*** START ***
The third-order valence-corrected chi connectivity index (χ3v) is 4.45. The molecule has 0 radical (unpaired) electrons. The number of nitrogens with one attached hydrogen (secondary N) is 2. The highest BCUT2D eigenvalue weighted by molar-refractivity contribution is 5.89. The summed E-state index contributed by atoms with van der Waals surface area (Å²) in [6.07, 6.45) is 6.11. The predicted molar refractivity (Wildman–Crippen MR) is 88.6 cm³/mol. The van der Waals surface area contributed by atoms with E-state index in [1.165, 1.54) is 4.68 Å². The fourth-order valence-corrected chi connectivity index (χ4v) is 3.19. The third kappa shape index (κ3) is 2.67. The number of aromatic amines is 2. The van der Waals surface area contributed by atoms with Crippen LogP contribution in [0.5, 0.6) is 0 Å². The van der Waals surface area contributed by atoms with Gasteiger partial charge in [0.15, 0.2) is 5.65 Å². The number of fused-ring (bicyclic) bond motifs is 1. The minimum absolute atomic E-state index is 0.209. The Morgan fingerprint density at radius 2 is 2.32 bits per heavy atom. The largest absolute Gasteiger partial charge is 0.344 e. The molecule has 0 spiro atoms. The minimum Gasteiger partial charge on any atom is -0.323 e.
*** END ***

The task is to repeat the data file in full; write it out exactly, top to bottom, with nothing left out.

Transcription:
The third-order valence-corrected chi connectivity index (χ3v) is 4.45. The molecule has 0 radical (unpaired) electrons. The number of nitrogens with one attached hydrogen (secondary N) is 2. The highest BCUT2D eigenvalue weighted by molar-refractivity contribution is 5.89. The summed E-state index contributed by atoms with van der Waals surface area (Å²) in [6.07, 6.45) is 6.11. The predicted molar refractivity (Wildman–Crippen MR) is 88.6 cm³/mol. The van der Waals surface area contributed by atoms with E-state index in [1.165, 1.54) is 4.68 Å². The fourth-order valence-corrected chi connectivity index (χ4v) is 3.19. The third kappa shape index (κ3) is 2.67. The number of aromatic amines is 2. The van der Waals surface area contributed by atoms with Crippen LogP contribution in [0.5, 0.6) is 0 Å². The van der Waals surface area contributed by atoms with Gasteiger partial charge in [0.15, 0.2) is 5.65 Å². The number of fused-ring (bicyclic) bond motifs is 1. The minimum absolute atomic E-state index is 0.209. The Morgan fingerprint density at radius 2 is 2.32 bits per heavy atom. The largest absolute Gasteiger partial charge is 0.344 e. The molecule has 0 spiro atoms. The minimum Gasteiger partial charge on any atom is -0.323 e.